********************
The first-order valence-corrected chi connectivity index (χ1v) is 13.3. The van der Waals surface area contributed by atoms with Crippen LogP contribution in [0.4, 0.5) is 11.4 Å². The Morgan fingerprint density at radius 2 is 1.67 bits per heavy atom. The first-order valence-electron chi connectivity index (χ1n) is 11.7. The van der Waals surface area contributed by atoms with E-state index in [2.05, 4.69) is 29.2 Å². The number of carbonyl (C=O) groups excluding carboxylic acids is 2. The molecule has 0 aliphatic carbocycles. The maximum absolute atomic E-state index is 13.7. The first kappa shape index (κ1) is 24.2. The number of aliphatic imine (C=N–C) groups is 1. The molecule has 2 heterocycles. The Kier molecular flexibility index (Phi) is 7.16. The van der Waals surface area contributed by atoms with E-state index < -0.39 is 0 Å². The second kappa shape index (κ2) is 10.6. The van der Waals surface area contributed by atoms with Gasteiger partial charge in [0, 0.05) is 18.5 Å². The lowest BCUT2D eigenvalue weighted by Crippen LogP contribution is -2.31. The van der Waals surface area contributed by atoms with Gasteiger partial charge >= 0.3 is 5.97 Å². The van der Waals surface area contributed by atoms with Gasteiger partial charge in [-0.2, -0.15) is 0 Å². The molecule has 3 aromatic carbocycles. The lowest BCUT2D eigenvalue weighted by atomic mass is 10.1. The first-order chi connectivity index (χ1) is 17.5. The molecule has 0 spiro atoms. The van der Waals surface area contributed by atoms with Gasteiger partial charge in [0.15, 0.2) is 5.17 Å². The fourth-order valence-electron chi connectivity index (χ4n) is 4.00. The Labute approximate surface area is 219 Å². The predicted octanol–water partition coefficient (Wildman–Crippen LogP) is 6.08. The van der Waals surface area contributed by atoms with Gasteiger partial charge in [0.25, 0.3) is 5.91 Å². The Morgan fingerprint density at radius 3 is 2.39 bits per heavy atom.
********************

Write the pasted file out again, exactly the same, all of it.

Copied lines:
The first-order valence-corrected chi connectivity index (χ1v) is 13.3. The van der Waals surface area contributed by atoms with Crippen LogP contribution in [0.4, 0.5) is 11.4 Å². The Morgan fingerprint density at radius 2 is 1.67 bits per heavy atom. The first-order valence-electron chi connectivity index (χ1n) is 11.7. The van der Waals surface area contributed by atoms with E-state index in [2.05, 4.69) is 29.2 Å². The number of carbonyl (C=O) groups excluding carboxylic acids is 2. The molecule has 0 aliphatic carbocycles. The maximum absolute atomic E-state index is 13.7. The first kappa shape index (κ1) is 24.2. The number of aliphatic imine (C=N–C) groups is 1. The molecule has 2 heterocycles. The Kier molecular flexibility index (Phi) is 7.16. The van der Waals surface area contributed by atoms with E-state index < -0.39 is 0 Å². The second kappa shape index (κ2) is 10.6. The van der Waals surface area contributed by atoms with Gasteiger partial charge in [0, 0.05) is 18.5 Å². The lowest BCUT2D eigenvalue weighted by Crippen LogP contribution is -2.31. The van der Waals surface area contributed by atoms with Gasteiger partial charge >= 0.3 is 5.97 Å². The van der Waals surface area contributed by atoms with Gasteiger partial charge in [-0.2, -0.15) is 0 Å². The molecule has 3 aromatic carbocycles. The lowest BCUT2D eigenvalue weighted by atomic mass is 10.1. The first-order chi connectivity index (χ1) is 17.5. The molecule has 0 spiro atoms. The van der Waals surface area contributed by atoms with Gasteiger partial charge in [0.15, 0.2) is 5.17 Å². The fourth-order valence-electron chi connectivity index (χ4n) is 4.00. The Labute approximate surface area is 219 Å². The predicted octanol–water partition coefficient (Wildman–Crippen LogP) is 6.08. The van der Waals surface area contributed by atoms with Gasteiger partial charge in [0.25, 0.3) is 5.91 Å². The Morgan fingerprint density at radius 3 is 2.39 bits per heavy atom.